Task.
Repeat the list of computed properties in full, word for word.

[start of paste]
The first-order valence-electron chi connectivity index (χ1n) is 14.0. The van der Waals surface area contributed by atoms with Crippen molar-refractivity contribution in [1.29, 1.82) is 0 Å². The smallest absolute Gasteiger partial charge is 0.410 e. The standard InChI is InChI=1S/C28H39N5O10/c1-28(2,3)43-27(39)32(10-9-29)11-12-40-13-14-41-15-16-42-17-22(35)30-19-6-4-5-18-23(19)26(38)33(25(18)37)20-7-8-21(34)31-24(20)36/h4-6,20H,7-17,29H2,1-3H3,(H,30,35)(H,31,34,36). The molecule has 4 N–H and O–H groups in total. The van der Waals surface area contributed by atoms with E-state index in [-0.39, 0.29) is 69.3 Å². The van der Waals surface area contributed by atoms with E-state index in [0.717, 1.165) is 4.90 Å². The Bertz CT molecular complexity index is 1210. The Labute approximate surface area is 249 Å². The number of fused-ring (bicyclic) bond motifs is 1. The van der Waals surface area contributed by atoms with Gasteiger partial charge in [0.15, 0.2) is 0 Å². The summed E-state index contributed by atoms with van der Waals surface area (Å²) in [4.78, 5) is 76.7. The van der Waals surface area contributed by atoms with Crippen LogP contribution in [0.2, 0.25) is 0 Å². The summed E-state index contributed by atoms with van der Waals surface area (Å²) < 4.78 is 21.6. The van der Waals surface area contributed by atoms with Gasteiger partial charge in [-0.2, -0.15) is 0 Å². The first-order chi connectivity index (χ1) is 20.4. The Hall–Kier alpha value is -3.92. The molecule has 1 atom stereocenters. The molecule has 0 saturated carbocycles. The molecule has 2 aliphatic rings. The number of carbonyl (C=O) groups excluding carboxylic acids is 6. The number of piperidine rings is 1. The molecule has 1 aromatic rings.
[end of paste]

The first-order valence-electron chi connectivity index (χ1n) is 14.0. The van der Waals surface area contributed by atoms with Crippen molar-refractivity contribution in [1.29, 1.82) is 0 Å². The smallest absolute Gasteiger partial charge is 0.410 e. The standard InChI is InChI=1S/C28H39N5O10/c1-28(2,3)43-27(39)32(10-9-29)11-12-40-13-14-41-15-16-42-17-22(35)30-19-6-4-5-18-23(19)26(38)33(25(18)37)20-7-8-21(34)31-24(20)36/h4-6,20H,7-17,29H2,1-3H3,(H,30,35)(H,31,34,36). The molecule has 4 N–H and O–H groups in total. The van der Waals surface area contributed by atoms with E-state index in [-0.39, 0.29) is 69.3 Å². The van der Waals surface area contributed by atoms with E-state index in [0.717, 1.165) is 4.90 Å². The Bertz CT molecular complexity index is 1210. The Labute approximate surface area is 249 Å². The number of fused-ring (bicyclic) bond motifs is 1. The van der Waals surface area contributed by atoms with Gasteiger partial charge in [0.15, 0.2) is 0 Å². The summed E-state index contributed by atoms with van der Waals surface area (Å²) in [4.78, 5) is 76.7. The van der Waals surface area contributed by atoms with Crippen LogP contribution in [0.2, 0.25) is 0 Å². The summed E-state index contributed by atoms with van der Waals surface area (Å²) < 4.78 is 21.6. The van der Waals surface area contributed by atoms with Gasteiger partial charge in [-0.2, -0.15) is 0 Å². The first-order chi connectivity index (χ1) is 20.4. The Hall–Kier alpha value is -3.92. The molecule has 1 atom stereocenters. The molecule has 0 saturated carbocycles. The molecule has 2 aliphatic rings. The number of carbonyl (C=O) groups excluding carboxylic acids is 6. The number of piperidine rings is 1. The molecule has 1 aromatic rings.